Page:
Insurance broker allegedly steals $350,000 in premium payments from contractor, leaving it uninsured for NYC projects

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An insurance broker has been indicted for stealing $350,000 in premium payments from a construction contractor client, causing the contractor to be unknowingly uninsured on 14 building projects across Manhattan.

Manhattan District Attorney Alvn Bragg on Feb. 8 said Scott Kirtland, 54, from White Plains has been charged with grand larceny and and Scheme to Defraud, among other charges from client Real Dependable Contracting Corp. (RDC), which specializes in roof replacement and façade work for residential construction projects.

“Our Rackets Bureau’s commitment to construction-industry integrity continues with this indictment of an insurance broker accused of pocketing nearly $350,000 – leaving his client unknowingly uninsured for four years while they conducted construction projects at 14 buildings in Manhattan,” Bragg said in a statement. “Any accident or injury would have left Kirtland’s client liable without the support of insurance – which could have had potentially devastating consequences. Insurance brokers have a fiduciary responsibility to safeguard funds provided by their clients, and the integrity of the industry relies on brokers properly upholding that obligation.”

According to the indictment and documents filed in court, Kirtland, an insurance broker, owned and operated a brokerage company called Stirling Insurance Services LLC.  The alleged fraud and theft occured between June 2016 and February 2021.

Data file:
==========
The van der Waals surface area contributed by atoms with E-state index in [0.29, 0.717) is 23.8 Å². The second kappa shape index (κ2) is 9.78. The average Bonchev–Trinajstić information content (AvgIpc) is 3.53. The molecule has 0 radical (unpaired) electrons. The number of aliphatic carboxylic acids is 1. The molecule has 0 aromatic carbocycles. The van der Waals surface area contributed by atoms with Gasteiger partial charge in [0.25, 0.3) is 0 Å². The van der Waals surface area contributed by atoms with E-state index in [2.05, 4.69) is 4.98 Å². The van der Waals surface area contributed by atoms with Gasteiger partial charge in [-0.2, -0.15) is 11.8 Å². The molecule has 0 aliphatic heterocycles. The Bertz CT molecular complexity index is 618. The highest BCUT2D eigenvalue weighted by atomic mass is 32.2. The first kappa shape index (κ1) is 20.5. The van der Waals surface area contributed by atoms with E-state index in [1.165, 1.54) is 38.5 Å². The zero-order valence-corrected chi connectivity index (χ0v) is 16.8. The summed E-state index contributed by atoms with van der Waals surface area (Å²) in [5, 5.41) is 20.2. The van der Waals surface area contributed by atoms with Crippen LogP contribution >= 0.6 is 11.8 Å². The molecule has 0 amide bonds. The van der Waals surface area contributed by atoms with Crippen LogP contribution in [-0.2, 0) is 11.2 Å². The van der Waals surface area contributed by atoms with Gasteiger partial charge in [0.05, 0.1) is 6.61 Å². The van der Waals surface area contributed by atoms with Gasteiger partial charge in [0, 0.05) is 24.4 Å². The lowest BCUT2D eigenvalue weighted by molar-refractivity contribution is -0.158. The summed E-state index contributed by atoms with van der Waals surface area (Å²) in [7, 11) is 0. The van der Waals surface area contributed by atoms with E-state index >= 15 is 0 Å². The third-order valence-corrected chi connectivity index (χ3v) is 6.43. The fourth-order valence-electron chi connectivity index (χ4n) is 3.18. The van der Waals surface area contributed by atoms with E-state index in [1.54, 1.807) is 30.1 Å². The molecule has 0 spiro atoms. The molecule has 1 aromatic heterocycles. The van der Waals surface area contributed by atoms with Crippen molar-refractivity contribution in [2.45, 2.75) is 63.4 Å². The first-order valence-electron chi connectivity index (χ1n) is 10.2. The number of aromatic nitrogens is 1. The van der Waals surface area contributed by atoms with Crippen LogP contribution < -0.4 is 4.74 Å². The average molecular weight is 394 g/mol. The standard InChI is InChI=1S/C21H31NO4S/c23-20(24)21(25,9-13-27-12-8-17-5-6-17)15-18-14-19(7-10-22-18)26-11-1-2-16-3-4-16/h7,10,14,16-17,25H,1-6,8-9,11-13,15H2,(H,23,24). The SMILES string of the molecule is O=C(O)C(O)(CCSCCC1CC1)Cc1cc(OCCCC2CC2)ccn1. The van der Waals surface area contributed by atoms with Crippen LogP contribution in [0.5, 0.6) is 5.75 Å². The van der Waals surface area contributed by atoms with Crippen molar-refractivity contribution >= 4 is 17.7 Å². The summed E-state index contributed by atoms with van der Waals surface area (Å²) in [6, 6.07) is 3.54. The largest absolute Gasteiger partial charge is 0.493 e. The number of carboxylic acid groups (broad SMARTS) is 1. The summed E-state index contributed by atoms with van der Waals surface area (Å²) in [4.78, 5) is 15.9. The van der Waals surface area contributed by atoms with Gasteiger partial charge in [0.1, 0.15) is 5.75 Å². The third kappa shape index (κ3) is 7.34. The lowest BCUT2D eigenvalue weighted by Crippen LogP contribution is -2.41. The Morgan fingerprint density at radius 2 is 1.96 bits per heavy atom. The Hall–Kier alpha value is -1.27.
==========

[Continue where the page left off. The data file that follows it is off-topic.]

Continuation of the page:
In June 2016, Kirtland obtained general liability and excess liability insurance policies for RDC totaling $96,702. Instead of paying for the policies in full, Kirtland made a portion of the payments and proceeded to embezzle $28,565 of the funds. In March 2017, Kirtland received notices of cancellation of the policies due to non-payment, and later received a partial refund of $3,389. However, he never alerted RDC that the policies were cancelled or provided them with the refunded money. Over the next three years, RDC provided Kirtland with $316,000 in additional funds for payment of the already-defunct policies.

Further investigation uncovered that Kirtland stole insurance policy funds from at least three other clients and used other sources of money to conceal those thefts. On at least one occasion, Kirtland used money stolen from RDC to hide a prior theft. Kirtland used the remainder of the stolen funds for personal living expenses, including: credit card payments, apartment maintenance fees, and office rent.

In furtherance of the scheme, Kirtland provided RDC and others with fraudulent Certificates of Liability Insurance (COI) appearing to show the company as insured from June 2017 to June 2021.

Four of the falsified COIs were filed with the New York City Department of Buildings. As a result of the fraudulent filings, RDC was issued 24 work permits for construction projects at 14 buildings across Manhattan, including: 115 Mercer Street in SoHo, 25 Indian Road and 75 Park Terrace East in Inwood, 270 Greenwich Street in Tribeca, and others.

Kirtland created additional COIs that were filed with a property management company that hired RDC to compete a facade restoration project at an apartment building on East 60th Street in Manhattan. Additionally, he created COIs that were filed with insurance consulting companies hired by one of the largest property management companies in New York City, which allowed RDC to complete construction at buildings managed by that company.

In November 2020, an insurance consulting company began a review of RDC’s insurance policies in relation to a construction project in Manhattan. Kirtland provided the consulting company with forged documents purporting to show that RDC was insured.

Ultimately, in March 2021, the consulting company uncovered that the policies had been cancelled due to non-payment. At that time, the consulting company alerted RDC that its policies had been cancelled in March 2017 and that it had been operating without insurance ever since. A few days later, Kirtland failed to join a conference call where he was scheduled to provide evidence of payment of RDC’s premiums and the consulting company reported the thefts to the Manhattan DA’s Office.

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